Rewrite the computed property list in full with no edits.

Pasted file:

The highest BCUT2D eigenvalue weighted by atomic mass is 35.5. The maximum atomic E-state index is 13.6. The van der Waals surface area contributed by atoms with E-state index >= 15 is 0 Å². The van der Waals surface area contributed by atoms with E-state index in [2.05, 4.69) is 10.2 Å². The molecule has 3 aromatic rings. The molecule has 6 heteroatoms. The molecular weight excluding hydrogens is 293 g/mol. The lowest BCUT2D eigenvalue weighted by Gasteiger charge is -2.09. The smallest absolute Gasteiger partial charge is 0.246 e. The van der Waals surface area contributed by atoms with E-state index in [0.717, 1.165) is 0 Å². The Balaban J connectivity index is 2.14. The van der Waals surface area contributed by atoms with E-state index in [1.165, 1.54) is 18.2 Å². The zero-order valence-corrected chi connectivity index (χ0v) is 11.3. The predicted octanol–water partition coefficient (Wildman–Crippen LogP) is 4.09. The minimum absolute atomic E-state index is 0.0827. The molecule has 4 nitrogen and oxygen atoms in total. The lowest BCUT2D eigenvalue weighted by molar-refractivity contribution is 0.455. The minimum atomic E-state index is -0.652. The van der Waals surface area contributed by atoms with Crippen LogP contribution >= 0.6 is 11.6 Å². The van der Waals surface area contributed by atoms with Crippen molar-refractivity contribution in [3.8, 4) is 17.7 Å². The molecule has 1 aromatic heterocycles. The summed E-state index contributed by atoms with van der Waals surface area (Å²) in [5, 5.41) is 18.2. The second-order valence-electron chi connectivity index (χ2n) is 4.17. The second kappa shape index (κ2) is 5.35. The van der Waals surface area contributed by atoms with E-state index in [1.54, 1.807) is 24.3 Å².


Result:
The highest BCUT2D eigenvalue weighted by atomic mass is 35.5. The maximum atomic E-state index is 13.6. The van der Waals surface area contributed by atoms with E-state index >= 15 is 0 Å². The van der Waals surface area contributed by atoms with E-state index in [2.05, 4.69) is 10.2 Å². The molecule has 3 aromatic rings. The molecule has 6 heteroatoms. The molecular weight excluding hydrogens is 293 g/mol. The lowest BCUT2D eigenvalue weighted by Gasteiger charge is -2.09. The smallest absolute Gasteiger partial charge is 0.246 e. The van der Waals surface area contributed by atoms with E-state index in [0.717, 1.165) is 0 Å². The Balaban J connectivity index is 2.14. The van der Waals surface area contributed by atoms with E-state index in [1.165, 1.54) is 18.2 Å². The zero-order valence-corrected chi connectivity index (χ0v) is 11.3. The predicted octanol–water partition coefficient (Wildman–Crippen LogP) is 4.09. The minimum absolute atomic E-state index is 0.0827. The molecule has 4 nitrogen and oxygen atoms in total. The lowest BCUT2D eigenvalue weighted by molar-refractivity contribution is 0.455. The minimum atomic E-state index is -0.652. The van der Waals surface area contributed by atoms with Crippen LogP contribution >= 0.6 is 11.6 Å². The van der Waals surface area contributed by atoms with Crippen molar-refractivity contribution in [3.8, 4) is 17.7 Å². The molecule has 1 aromatic heterocycles. The summed E-state index contributed by atoms with van der Waals surface area (Å²) in [5, 5.41) is 18.2. The second-order valence-electron chi connectivity index (χ2n) is 4.17. The second kappa shape index (κ2) is 5.35. The van der Waals surface area contributed by atoms with E-state index in [1.54, 1.807) is 24.3 Å².